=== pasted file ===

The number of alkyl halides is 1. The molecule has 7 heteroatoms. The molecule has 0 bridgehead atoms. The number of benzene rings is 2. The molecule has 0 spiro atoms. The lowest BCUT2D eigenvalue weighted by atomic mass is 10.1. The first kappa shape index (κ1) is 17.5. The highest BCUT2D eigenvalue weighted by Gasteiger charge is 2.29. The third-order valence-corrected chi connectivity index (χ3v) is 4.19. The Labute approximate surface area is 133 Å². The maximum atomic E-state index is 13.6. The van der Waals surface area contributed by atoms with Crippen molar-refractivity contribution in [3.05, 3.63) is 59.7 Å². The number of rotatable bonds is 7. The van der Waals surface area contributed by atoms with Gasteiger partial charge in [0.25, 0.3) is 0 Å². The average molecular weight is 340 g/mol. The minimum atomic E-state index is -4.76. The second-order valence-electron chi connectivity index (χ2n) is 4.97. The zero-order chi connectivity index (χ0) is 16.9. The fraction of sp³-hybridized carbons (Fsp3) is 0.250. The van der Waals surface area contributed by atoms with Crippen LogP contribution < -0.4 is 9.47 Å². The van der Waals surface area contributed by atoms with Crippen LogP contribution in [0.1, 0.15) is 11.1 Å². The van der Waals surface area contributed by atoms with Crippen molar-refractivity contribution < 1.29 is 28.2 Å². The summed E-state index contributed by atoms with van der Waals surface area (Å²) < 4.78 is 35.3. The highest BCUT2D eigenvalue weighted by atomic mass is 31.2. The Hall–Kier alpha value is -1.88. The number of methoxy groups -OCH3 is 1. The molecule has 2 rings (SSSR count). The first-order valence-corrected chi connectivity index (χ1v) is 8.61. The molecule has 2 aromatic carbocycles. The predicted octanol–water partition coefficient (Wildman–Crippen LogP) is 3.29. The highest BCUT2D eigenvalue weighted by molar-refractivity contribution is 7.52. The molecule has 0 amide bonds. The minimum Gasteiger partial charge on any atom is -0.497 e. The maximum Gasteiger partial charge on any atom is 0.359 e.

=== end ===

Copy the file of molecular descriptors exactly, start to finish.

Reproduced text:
The number of alkyl halides is 1. The molecule has 7 heteroatoms. The molecule has 0 bridgehead atoms. The number of benzene rings is 2. The molecule has 0 spiro atoms. The lowest BCUT2D eigenvalue weighted by atomic mass is 10.1. The first kappa shape index (κ1) is 17.5. The highest BCUT2D eigenvalue weighted by Gasteiger charge is 2.29. The third-order valence-corrected chi connectivity index (χ3v) is 4.19. The Labute approximate surface area is 133 Å². The maximum atomic E-state index is 13.6. The van der Waals surface area contributed by atoms with Crippen molar-refractivity contribution in [3.05, 3.63) is 59.7 Å². The number of rotatable bonds is 7. The van der Waals surface area contributed by atoms with Gasteiger partial charge in [0.25, 0.3) is 0 Å². The average molecular weight is 340 g/mol. The minimum atomic E-state index is -4.76. The second-order valence-electron chi connectivity index (χ2n) is 4.97. The zero-order chi connectivity index (χ0) is 16.9. The fraction of sp³-hybridized carbons (Fsp3) is 0.250. The van der Waals surface area contributed by atoms with Crippen LogP contribution < -0.4 is 9.47 Å². The van der Waals surface area contributed by atoms with Crippen LogP contribution in [0.1, 0.15) is 11.1 Å². The van der Waals surface area contributed by atoms with Crippen molar-refractivity contribution < 1.29 is 28.2 Å². The summed E-state index contributed by atoms with van der Waals surface area (Å²) < 4.78 is 35.3. The highest BCUT2D eigenvalue weighted by atomic mass is 31.2. The Hall–Kier alpha value is -1.88. The number of methoxy groups -OCH3 is 1. The molecule has 2 rings (SSSR count). The first-order valence-corrected chi connectivity index (χ1v) is 8.61. The molecule has 2 aromatic carbocycles. The predicted octanol–water partition coefficient (Wildman–Crippen LogP) is 3.29. The highest BCUT2D eigenvalue weighted by molar-refractivity contribution is 7.52. The molecule has 0 amide bonds. The minimum Gasteiger partial charge on any atom is -0.497 e. The maximum Gasteiger partial charge on any atom is 0.359 e.